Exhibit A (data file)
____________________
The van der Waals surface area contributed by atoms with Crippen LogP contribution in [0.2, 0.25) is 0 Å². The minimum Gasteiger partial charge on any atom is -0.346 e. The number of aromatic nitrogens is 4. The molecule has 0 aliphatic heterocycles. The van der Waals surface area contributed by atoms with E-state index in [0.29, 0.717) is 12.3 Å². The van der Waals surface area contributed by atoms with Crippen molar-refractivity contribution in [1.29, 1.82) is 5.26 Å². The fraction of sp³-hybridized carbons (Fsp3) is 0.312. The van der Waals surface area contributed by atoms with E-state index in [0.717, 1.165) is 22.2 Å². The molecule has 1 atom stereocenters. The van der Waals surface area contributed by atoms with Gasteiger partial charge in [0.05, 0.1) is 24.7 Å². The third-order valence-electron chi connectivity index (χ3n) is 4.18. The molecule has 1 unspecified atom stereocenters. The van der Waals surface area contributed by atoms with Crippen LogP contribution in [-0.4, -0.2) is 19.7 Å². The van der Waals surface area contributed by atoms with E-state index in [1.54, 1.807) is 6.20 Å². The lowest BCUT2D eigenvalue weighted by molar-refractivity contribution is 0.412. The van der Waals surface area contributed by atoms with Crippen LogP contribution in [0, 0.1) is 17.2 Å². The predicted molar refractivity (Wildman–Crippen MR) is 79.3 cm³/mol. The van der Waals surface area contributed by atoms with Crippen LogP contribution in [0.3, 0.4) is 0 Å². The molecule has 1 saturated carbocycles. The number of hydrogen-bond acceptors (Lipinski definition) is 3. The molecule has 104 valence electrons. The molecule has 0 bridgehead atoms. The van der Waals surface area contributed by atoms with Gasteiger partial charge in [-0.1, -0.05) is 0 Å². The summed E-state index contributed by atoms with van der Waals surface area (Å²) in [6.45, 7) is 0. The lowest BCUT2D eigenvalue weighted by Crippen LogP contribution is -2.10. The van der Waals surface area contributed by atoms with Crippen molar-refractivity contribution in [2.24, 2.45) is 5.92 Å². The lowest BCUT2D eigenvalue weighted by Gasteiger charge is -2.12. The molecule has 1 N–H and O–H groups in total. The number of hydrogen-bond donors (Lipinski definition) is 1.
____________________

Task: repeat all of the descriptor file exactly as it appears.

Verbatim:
The van der Waals surface area contributed by atoms with Crippen LogP contribution in [0.2, 0.25) is 0 Å². The minimum Gasteiger partial charge on any atom is -0.346 e. The number of aromatic nitrogens is 4. The molecule has 0 aliphatic heterocycles. The van der Waals surface area contributed by atoms with E-state index in [0.29, 0.717) is 12.3 Å². The van der Waals surface area contributed by atoms with Crippen molar-refractivity contribution in [1.29, 1.82) is 5.26 Å². The fraction of sp³-hybridized carbons (Fsp3) is 0.312. The van der Waals surface area contributed by atoms with E-state index in [0.717, 1.165) is 22.2 Å². The molecule has 1 atom stereocenters. The van der Waals surface area contributed by atoms with Gasteiger partial charge in [0.05, 0.1) is 24.7 Å². The third-order valence-electron chi connectivity index (χ3n) is 4.18. The molecule has 1 unspecified atom stereocenters. The van der Waals surface area contributed by atoms with Crippen LogP contribution in [-0.4, -0.2) is 19.7 Å². The van der Waals surface area contributed by atoms with E-state index in [1.54, 1.807) is 6.20 Å². The lowest BCUT2D eigenvalue weighted by molar-refractivity contribution is 0.412. The van der Waals surface area contributed by atoms with Crippen LogP contribution in [0, 0.1) is 17.2 Å². The predicted molar refractivity (Wildman–Crippen MR) is 79.3 cm³/mol. The van der Waals surface area contributed by atoms with Crippen LogP contribution in [0.3, 0.4) is 0 Å². The molecule has 1 saturated carbocycles. The number of hydrogen-bond acceptors (Lipinski definition) is 3. The molecule has 104 valence electrons. The molecule has 0 bridgehead atoms. The van der Waals surface area contributed by atoms with Gasteiger partial charge in [-0.1, -0.05) is 0 Å². The summed E-state index contributed by atoms with van der Waals surface area (Å²) in [6.45, 7) is 0. The lowest BCUT2D eigenvalue weighted by Crippen LogP contribution is -2.10. The van der Waals surface area contributed by atoms with Crippen molar-refractivity contribution in [2.24, 2.45) is 5.92 Å². The lowest BCUT2D eigenvalue weighted by Gasteiger charge is -2.12. The molecule has 1 N–H and O–H groups in total. The number of hydrogen-bond donors (Lipinski definition) is 1.